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Here's how your favorite team will win the 2015 World Series

How your favorite team will win the 2015 World Series

Right now, with Opening Day just a few planetary rotations away, MLB fan optimism is at an all-time high: Every team is undefeated, and every team has a chance of winning the World Series. 

But how? What's each club's most likely path to victory in the Fall Classic? We plugged some variables into our high-level formulas and, using the rigorous analytics provided to us by our crack team of researchers, produced what we think is the most scientifically and mathematically accurate outcome for each team's journey to glory in the Fall Classic. 

So, when your team wins the 2015 World Series, here's how we think they're gonna do it:

Angels: Mike Trout and the Halos begin the season on something of a cold streak, just scratching out a spot in the AL Wild Card game. However, after attending a quick tune-up lesson with Danny Glover, Tony Danza and Christopher Lloyd, Trout catches fire in the postseason, winning the World Series MVP in the process. 

Astros: In an effort to better prank opponents, Orbit learns how to throw a baseball like Astros executive adviser Nolan Ryan. He becomes so good at it that he wins the Cy Young Award and leads Houston back to the Fall Classic.


Athletics: While pitching ideas for the sequel to Moneyball, the A's decide the only way to top the first movie is to win the World Series. This time, Brad Pitt is hired to actually play on the team and it turns out that he's either really good or just startlingly handsome in a baseball uniform. (They're kind of the same thing.) After winning the Series, "Moneyball 2: 2 Money 2 Ball," wins Best Picture at the Academy Awards.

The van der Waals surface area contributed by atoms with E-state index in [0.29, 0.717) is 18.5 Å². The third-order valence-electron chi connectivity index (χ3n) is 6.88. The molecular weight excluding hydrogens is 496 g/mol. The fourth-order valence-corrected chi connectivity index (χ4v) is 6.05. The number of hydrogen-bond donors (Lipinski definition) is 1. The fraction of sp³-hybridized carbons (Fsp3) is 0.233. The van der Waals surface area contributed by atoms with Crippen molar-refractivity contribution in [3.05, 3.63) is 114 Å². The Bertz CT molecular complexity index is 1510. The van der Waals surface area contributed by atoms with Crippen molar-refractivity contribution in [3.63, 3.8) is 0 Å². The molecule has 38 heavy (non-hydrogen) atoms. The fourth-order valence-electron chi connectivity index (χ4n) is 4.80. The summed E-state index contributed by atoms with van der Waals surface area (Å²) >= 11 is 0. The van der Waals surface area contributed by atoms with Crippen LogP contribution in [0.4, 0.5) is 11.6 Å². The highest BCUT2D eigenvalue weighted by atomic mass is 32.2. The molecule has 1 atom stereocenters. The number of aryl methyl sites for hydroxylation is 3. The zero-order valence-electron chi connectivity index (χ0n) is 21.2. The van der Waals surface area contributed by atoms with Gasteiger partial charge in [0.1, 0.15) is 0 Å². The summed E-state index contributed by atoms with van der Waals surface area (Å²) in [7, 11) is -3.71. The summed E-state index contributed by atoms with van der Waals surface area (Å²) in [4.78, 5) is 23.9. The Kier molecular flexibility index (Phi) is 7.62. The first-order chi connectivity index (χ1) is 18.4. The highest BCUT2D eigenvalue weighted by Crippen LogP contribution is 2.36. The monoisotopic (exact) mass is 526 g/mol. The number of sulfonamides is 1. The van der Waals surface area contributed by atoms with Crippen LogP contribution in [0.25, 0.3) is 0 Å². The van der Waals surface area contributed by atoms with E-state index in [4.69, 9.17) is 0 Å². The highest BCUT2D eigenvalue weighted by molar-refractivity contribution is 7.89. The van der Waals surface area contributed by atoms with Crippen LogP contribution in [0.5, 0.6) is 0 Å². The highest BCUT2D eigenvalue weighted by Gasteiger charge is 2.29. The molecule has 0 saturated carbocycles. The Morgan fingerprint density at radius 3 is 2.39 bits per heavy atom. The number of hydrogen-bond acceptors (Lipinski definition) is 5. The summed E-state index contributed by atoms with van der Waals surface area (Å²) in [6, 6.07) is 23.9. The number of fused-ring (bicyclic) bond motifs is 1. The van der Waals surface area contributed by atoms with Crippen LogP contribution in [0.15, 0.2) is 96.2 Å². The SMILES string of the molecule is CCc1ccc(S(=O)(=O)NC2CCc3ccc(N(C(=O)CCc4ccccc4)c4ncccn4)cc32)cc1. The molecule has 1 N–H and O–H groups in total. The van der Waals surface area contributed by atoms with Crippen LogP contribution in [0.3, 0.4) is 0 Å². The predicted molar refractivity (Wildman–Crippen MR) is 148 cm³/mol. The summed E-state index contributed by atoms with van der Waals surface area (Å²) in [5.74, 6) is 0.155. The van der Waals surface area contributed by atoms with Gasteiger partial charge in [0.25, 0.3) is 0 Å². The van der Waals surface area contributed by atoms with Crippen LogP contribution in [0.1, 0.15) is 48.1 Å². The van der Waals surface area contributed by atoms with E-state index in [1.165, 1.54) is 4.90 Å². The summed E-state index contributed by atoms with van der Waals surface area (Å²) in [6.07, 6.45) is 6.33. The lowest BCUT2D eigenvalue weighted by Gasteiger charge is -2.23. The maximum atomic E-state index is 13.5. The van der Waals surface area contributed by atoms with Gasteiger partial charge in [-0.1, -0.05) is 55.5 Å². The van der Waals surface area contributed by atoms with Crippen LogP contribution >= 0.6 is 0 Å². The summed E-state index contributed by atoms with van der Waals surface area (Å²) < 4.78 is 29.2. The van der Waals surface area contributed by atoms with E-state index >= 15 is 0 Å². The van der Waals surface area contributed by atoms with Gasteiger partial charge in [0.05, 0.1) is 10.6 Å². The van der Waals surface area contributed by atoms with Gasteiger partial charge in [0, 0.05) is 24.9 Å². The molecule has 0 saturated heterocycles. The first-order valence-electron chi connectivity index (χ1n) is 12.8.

Blue Jays: Munenori Kawasaki earns a permanent role with the big league club, and his enthusiasm and love for the game inspires a sports movie-like wave of good karma. The Jays are propelled into the postseason and the Fall Classic, for the first time since 1993. With two on and two out in the deciding game, the sheer radiance of Kawasaki's smile laces a Series-winning double.

Braves: Andrelton Simmons' range begins growing uncontrollably, engulfing baseballs from MLB games in other cities. The entire season must be played out in Atlanta and home field advantage powers the Braves to a World Series title.

Brewers: Jonathan Lucroy not only frames every pitch for a strike, but it's revealed that he's also a framer of the constitution. In very tiny letters at the bottom, that no one has ever seen before it says, "The Brewers should win every World Series." Don't know how Nic Cage missed that one.

Cardinals: The calluses on Matt Carpenter's batting glove-less hands gain sentience, taking over as the team's super-utility player. In the bottom of the ninth of Game 7 of the World Series, The Callus steps to the plate and drops down a squeeze bunt to win the series. 

Cubs: When the Cubs obliterate the record for most home runs in a season, with Kris Bryant, Jorge Soler and Javier Baez combining for 300 long balls, a World Series will be gifted to them as all opposing pitchers are like, "Yeah, nope, not gonna face that lineup."

D-backs: Two new additions to Chase Field overwhelm the rest of MLB: In his first season in the league, Yasmany Tomas dominates the competition with home runs, while the Churro Dog dominates the competition with, well, deliciousness. During the World Series, the other team is too tired from eating multiple churro dogs to even attempt to run down batted balls.